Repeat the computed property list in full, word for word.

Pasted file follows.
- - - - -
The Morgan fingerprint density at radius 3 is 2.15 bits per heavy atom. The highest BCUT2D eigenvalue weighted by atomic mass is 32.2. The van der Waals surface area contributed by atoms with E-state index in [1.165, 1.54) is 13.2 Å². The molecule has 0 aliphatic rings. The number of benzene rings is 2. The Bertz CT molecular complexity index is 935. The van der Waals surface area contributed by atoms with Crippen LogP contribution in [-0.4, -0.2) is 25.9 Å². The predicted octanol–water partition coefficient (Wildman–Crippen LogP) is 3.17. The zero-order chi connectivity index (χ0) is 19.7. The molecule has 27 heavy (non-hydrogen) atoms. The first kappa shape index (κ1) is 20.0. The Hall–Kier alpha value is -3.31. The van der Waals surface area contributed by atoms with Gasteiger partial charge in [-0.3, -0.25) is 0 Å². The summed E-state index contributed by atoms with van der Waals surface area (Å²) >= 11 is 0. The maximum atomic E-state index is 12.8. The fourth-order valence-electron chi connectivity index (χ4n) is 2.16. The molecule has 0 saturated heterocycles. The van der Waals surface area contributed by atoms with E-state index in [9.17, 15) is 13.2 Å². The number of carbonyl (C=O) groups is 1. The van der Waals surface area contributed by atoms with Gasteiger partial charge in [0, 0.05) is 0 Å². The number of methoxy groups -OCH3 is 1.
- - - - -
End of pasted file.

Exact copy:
The Morgan fingerprint density at radius 3 is 2.15 bits per heavy atom. The highest BCUT2D eigenvalue weighted by atomic mass is 32.2. The van der Waals surface area contributed by atoms with E-state index in [1.165, 1.54) is 13.2 Å². The molecule has 0 aliphatic rings. The number of benzene rings is 2. The Bertz CT molecular complexity index is 935. The van der Waals surface area contributed by atoms with Crippen LogP contribution in [-0.4, -0.2) is 25.9 Å². The predicted octanol–water partition coefficient (Wildman–Crippen LogP) is 3.17. The zero-order chi connectivity index (χ0) is 19.7. The molecule has 27 heavy (non-hydrogen) atoms. The first kappa shape index (κ1) is 20.0. The Hall–Kier alpha value is -3.31. The van der Waals surface area contributed by atoms with Gasteiger partial charge in [-0.3, -0.25) is 0 Å². The summed E-state index contributed by atoms with van der Waals surface area (Å²) >= 11 is 0. The maximum atomic E-state index is 12.8. The fourth-order valence-electron chi connectivity index (χ4n) is 2.16. The molecule has 0 saturated heterocycles. The van der Waals surface area contributed by atoms with E-state index in [9.17, 15) is 13.2 Å². The number of carbonyl (C=O) groups is 1. The van der Waals surface area contributed by atoms with Gasteiger partial charge in [0, 0.05) is 0 Å². The number of methoxy groups -OCH3 is 1.